By Daryl Wood Gerber
Do you like riding on a roller coaster?
I love it! I love the thrill of not knowing what comes next. Lots of spinning upside down, twisting to the right and left, going through dark tunnels, plummeting drops, and loop-the-loops. Love it. But I also like knowing that the roller coaster creator spent hours—hopefully years—designing that ride and personally testing it out hundreds of times. I want to know that the designer rode the roller coaster, feet dangling, nose facing the ground, seeing that pavement below. I want the designer to be darned sure that the roller coaster won’t collapse.
Designing a roller coaster is like writing a book. If the author (i.e. moi) doesn’t have a clue where the story is going, then the book can sag and have false starts and even plummet before it’s time. Trust me. I used to write by the seat of my pants and those books aren’t seeing the light of day. More power to those who can do it. I can’t.
So how do I make sure my roller coaster is safe? I create an outline. I like to know where the story starts and ends. I enjoy plotting out the turns, the act points, and the highs and lows.
What does my outline look like? It’s a grid, mapped out by place, time, people involved, and the action. It often includes red herrings, clues, and pay-offs.
How long does it take me to write the outline? About a month of tweaks and adjustments. You might ask whether this takes the surprise away while writing? Nope. Because . . .
Let’s return to the roller coaster ride analogy. While in the design phase, a roller coaster designer can tweak and change every twist and turn. So can I, as a writer. The outline and, therefore the story, can morph. Yep, you read me right. An outline has to be flexible. Because when a surprise happens during the creation process, and I know it’s the right surprise, then I have to grasp it and insert it. For me, an outline is like having a road map that shows the route to one destination. For example, I know I’m going from LA to NYC. But along the way, I might decide to take the scenic route. See the Black Hills. See the St. Louis arch. Stop off at that little town off the beaten track to have lunch, buy a trinket, have a brawl with a bartender or an ex-husband or a mean girl, and then get back on the road. [I’m not really the brawling type. Honest.]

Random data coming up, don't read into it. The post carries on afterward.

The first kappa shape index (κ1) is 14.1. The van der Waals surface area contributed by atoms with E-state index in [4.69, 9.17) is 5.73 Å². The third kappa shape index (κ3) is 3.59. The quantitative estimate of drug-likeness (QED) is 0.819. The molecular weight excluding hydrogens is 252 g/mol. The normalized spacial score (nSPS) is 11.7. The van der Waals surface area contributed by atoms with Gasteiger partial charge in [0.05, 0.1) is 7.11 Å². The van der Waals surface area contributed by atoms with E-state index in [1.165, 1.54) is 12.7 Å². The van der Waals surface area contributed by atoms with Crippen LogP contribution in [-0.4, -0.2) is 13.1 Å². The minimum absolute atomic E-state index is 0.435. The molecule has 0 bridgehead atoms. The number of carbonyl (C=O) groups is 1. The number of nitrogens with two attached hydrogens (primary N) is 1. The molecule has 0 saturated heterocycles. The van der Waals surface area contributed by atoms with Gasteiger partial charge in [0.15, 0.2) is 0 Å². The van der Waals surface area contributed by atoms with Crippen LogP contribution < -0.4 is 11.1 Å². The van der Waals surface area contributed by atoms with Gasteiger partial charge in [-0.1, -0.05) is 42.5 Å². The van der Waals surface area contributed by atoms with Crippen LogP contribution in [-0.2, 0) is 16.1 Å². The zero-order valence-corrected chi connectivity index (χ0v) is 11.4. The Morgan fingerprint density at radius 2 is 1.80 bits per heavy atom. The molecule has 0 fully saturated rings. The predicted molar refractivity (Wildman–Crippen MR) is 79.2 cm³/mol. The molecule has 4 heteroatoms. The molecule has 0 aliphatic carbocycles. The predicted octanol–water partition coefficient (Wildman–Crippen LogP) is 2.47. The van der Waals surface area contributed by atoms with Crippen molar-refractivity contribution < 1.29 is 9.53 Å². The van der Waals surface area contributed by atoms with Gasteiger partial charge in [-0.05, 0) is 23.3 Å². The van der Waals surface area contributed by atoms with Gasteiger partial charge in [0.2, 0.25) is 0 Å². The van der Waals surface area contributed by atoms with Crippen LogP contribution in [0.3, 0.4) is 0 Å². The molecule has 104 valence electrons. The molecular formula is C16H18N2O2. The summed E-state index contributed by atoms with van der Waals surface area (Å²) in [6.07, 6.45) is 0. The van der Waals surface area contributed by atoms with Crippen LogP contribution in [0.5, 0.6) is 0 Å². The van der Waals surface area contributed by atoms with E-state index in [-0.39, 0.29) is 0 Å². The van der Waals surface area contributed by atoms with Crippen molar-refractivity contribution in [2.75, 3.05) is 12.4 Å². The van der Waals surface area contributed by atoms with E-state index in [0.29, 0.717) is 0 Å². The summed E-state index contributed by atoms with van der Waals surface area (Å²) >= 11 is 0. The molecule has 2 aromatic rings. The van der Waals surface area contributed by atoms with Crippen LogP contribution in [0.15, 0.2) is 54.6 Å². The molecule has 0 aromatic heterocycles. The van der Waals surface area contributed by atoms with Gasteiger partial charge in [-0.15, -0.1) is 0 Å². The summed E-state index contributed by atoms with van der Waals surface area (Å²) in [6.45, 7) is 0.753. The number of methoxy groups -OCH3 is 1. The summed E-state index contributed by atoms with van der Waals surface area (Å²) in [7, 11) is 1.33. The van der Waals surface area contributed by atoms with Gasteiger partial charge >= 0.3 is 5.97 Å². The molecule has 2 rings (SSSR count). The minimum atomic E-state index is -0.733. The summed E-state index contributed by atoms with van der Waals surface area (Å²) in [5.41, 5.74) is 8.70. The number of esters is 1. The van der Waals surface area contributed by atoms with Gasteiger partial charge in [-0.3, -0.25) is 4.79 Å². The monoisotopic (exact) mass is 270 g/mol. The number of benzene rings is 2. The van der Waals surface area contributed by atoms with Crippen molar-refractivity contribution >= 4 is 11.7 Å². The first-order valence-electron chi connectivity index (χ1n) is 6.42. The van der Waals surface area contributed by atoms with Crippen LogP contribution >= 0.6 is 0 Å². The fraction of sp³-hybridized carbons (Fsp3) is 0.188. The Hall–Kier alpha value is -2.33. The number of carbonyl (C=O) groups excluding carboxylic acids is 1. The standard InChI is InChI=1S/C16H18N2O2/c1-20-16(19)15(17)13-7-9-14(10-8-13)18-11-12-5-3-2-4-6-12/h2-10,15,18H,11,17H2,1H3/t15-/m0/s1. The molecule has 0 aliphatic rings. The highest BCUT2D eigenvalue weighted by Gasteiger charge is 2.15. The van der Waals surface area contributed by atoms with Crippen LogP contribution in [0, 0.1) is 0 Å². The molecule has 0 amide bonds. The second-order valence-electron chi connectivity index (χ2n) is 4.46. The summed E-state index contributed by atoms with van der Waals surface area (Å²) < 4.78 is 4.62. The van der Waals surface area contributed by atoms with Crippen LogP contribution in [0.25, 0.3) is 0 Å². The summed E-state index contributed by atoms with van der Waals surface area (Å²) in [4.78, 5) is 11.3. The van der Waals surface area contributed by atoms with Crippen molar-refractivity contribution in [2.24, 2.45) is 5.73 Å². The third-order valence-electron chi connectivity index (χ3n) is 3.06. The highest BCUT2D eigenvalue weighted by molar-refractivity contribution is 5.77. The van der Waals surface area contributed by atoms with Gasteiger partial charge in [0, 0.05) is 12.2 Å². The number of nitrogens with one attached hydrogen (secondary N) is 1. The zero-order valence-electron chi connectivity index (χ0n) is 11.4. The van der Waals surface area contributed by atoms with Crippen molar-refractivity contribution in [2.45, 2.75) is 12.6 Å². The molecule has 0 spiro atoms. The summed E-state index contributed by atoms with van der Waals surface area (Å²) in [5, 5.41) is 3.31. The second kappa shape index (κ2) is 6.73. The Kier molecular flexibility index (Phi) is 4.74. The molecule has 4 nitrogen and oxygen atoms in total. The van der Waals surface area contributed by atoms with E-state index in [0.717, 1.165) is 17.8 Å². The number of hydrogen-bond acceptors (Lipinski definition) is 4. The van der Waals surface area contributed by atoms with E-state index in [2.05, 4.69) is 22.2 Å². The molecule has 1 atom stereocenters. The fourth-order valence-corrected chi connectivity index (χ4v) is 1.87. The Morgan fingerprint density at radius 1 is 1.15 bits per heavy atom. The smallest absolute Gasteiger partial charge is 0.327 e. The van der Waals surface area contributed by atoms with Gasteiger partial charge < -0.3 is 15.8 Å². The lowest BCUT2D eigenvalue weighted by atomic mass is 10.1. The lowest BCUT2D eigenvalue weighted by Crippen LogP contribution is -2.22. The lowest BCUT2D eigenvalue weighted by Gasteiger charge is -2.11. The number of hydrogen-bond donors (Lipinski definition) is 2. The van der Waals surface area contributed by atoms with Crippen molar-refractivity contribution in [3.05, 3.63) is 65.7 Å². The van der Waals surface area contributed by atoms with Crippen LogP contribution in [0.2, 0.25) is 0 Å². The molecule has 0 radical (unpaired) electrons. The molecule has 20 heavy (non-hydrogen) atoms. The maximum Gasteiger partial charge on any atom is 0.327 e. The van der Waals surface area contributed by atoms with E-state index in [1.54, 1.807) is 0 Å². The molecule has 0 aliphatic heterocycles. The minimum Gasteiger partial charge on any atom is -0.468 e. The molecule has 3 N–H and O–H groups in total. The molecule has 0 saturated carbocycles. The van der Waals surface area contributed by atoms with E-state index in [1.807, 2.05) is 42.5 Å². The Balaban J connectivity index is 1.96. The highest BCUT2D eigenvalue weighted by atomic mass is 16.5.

The value of writing the outline, for me, is the comfort I get when I know where the end of the road is or what the climax of the story occurs, if you will. I like to know who did it and why and what justice will be served.
But what happens if who did it changes along the way, you ask? Ahem. Yes, that’s happened to me, too. I started out writing that one character killed another, until, surprise, I discovered it was not a woman, but a man. Not one killer, but two. Does that destroy my outline? Not necessarily. That’s when I go back and re-outline. And then I make sure I didn’t leave IN a red herring that now doesn’t exist or belong. I make sure that the twist I took to get to the original story point A is now a twist to take me to story point B.
I outline because I don’t like to feel lost. I don’t feel comfortable without a map in the car, a flashlight in the dark . . . or a weapon if I hear a crackle, a footstep, or heavy breathing down my neck.
But I do like a roller coaster—the faster and steeper, the better.
Fairy garden store owner Courtney Kelly believes in inviting magic into your life. But when uninvited trouble enters her shop, she’ll need more than a sprinkling of her imagination to solve a murder . . .
Since childhood, Courtney has loved fairies. After her mother died when Courtney was ten, she lost touch with that feeling of magic. A year ago, at age twenty-nine, she rediscovered it when she left her father’s landscaping business to spread her wings and start a fairy garden business and teashop in beautiful Carmel, California. At Open Your Imagination, she teaches garden design and sells everything from fairy figurines to tinkling wind chimes. Now she’s starting a book club tea.
But the light of the magical world she’s created inside her shop is darkened one night when she discovers neighboring dog-grooming business owner Mick Watkins dead beside her patio fountain. To make matters worse, the police suspect Courtney of the crime. To clear her name and find the real killer, Courtney will have to wing it. But she’s about to get a little help from an unexpected source . . .